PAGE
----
Washoe County Regional Transportation Commission’s (RTC) Executive Director Bill Thomas today blasted the Teamsters Local 533 for going on strike yesterday. He said the reasons given for the third strike this year by the union make no sense and are harming the community.
“I know that people are frustrated with the RTC for not being able to prevent these strikes. As head of the RTC, it is frustrating for me, personally,” Thomas said. “However, the RTC is not a party to the negotiations between Teamsters and Keolis and we are not in control of whether or not people decide to work. These negotiations, by law, can only be between the Teamsters and Keolis.”
Yesterday Teamsters Executive Gary Watson said Keolis North America’s “best and final offer” fell short of what he said union members want. He said the offer by Keolis–a12% wage increase for employees over the next three years–falls short of the desired nearly 6% per year for a 17% increase over three years.
“Teamsters’ representatives have accused Keolis of not coming to the bargaining table,” Thomas said today. “That is not true. It was Teamsters’ representatives that refused to bargain over wages and compensation last week. Instead, Teamsters’ representatives demanded Keolis’ best and final offer. After receiving that offer, the union never came back with a counteroffer, refused to engage in further mediation and instead called a third strike.”
“We will assume that this is going to be a long-term strike and our decisions and actions will reflect that.”
Watson said RTC has the power to reinstate fines to Keolis for missed rides. Thomas said, however, RTC is following federal guidance for COVID-19 restrictions that are being followed by transit operations across the country.
“The RTC is waiving liquidated damages to continue to encourage employees that are sick to stay home,” Thomas said. “Transit agencies across the country made the same decision to waive liquidated damages during COVID and continue to do so. This is about the safety of drivers and passengers in our community.”
Watson disputed this statement.
“[Thomas] claims he has waived the damages so sick people can stay at home, but in fact this allows Keolis to operate without adequate staffing,” he said. “Keolis is supposed to staff at 176 drivers when in fact they are only staffing at 91 drivers and this is why their transit system is failing.”
The soonest those damages would be reinstituted is mid-January.
Thomas said rhetoric by Teamsters is making the situation worse for everyone, including their own members.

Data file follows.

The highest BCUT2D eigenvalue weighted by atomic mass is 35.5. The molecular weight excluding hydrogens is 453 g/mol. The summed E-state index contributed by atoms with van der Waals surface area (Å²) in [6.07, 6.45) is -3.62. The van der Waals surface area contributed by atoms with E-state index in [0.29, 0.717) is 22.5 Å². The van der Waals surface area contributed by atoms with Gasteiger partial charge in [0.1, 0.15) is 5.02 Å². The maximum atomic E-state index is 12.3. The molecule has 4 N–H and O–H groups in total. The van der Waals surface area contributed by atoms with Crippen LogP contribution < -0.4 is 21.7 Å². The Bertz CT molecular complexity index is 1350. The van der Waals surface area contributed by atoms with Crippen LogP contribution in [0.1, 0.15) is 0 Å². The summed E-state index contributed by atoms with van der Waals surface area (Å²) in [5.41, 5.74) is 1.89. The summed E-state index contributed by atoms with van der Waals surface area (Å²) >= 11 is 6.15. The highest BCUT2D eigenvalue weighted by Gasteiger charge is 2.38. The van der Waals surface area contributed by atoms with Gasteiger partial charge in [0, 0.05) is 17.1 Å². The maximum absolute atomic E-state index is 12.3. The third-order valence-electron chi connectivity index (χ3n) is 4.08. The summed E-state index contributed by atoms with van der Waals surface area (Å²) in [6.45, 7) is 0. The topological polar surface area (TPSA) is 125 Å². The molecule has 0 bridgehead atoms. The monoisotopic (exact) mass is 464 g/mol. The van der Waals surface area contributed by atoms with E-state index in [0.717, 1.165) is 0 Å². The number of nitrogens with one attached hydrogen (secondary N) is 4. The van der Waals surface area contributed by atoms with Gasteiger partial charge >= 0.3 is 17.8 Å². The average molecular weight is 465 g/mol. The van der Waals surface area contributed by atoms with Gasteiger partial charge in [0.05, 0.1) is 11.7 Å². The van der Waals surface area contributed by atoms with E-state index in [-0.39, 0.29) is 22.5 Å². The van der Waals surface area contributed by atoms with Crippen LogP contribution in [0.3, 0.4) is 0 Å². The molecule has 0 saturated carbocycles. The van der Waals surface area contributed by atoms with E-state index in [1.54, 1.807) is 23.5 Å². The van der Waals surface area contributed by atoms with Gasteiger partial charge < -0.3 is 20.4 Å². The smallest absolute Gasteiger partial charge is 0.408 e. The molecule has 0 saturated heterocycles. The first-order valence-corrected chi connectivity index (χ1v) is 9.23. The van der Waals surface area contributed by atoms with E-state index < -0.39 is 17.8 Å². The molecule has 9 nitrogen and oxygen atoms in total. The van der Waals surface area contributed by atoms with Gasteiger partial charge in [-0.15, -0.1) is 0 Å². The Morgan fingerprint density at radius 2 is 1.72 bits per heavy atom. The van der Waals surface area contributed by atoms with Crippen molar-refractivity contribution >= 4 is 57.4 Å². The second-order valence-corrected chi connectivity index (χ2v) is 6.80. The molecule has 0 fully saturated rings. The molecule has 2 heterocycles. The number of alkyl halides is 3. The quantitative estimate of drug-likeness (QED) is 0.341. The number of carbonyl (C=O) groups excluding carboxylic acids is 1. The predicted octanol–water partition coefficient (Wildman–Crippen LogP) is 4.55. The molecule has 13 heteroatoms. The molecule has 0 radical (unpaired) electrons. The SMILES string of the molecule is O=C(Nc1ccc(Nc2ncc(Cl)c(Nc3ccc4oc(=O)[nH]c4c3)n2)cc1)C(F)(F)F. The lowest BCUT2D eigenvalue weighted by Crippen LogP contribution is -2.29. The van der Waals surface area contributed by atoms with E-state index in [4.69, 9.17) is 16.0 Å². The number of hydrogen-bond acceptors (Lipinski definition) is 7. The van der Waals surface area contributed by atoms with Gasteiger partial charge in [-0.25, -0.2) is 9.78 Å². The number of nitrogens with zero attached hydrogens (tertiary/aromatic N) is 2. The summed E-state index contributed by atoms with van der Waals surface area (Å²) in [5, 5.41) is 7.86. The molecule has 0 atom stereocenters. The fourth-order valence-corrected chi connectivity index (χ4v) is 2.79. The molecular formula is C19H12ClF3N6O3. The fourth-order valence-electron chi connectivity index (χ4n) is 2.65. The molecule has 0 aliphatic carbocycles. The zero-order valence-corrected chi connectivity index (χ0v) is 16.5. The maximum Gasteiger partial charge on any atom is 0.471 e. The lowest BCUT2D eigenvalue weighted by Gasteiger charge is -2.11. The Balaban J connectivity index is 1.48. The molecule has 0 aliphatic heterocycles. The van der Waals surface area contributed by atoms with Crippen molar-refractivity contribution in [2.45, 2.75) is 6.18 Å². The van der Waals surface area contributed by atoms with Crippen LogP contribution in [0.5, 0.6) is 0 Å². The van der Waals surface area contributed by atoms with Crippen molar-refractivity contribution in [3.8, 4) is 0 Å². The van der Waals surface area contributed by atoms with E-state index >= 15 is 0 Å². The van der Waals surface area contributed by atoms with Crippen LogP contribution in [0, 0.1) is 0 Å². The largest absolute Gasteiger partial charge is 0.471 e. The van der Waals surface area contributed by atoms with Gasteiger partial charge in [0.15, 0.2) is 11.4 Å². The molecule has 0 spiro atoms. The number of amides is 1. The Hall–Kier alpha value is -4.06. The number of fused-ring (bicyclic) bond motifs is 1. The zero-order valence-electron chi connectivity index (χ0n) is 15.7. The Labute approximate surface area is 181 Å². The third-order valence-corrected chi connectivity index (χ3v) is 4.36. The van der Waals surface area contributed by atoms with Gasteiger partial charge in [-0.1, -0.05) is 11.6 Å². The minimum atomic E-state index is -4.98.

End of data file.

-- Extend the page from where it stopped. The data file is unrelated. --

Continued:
“These misrepresentations by Teamsters’ representatives are extremely frustrating. However, let me be clear: that frustration does not extend to the Keolis employees who are Teamster members. I have incredible respect and admiration for the frontline transit employees who came to work during the unprecedented challenges we faced during COVID.”
Thomas also said getting rid of Keolis will not solve the problem, and there are two years left remaining in the contract with the company.
“Starting today, RTC’s approach to this situation will change. We will redouble our efforts to find alternative transportation options for our passengers who have been stranded by this strike. We will assume that this is going to be a long-term strike and our decisions and actions will reflect that,” Thomas said.
RTC spent about $28,000 on taxi and Uber service during the second strike.
“The RTC anticipates this cost will go up during the third strike as we ramp up efforts to provide alternative transportation options to people in our community who rely on public transit,” said RTC spokesperson Lauren Ball.
Watson today accused Thomas of siding with Keolis.
“Thomas has made it clear he and the RTC must stay neutral and cannot legally be involved in negotiations. As you can clearly see today, [he] is not, nor has he ever been, a neutral third party,” Watson said. “It’s frustrating but not surprising, he is not part of the contract negotiations but discussing inner workings of contract negotiations that he has claimed to not be privy to.
“His remarks are inaccurate, unsupportive of the employees and will likely cause further fallout to an exhausted, unappreciated and dwindling workforce who have been leaving for brighter, better paying opportunities by the bus load.”
Watch the RTC press conference
Bob Conrad is publisher, editor and co-founder of This Is Reno. He has served in communications positions for various state agencies and earned a doctorate from the University of Nevada, Reno in 2011, where he completed a dissertation on social media, journalism and crisis communications. In addition to managing This Is Reno, he holds a part-time appointment for the Mineral County University of Nevada Extension office.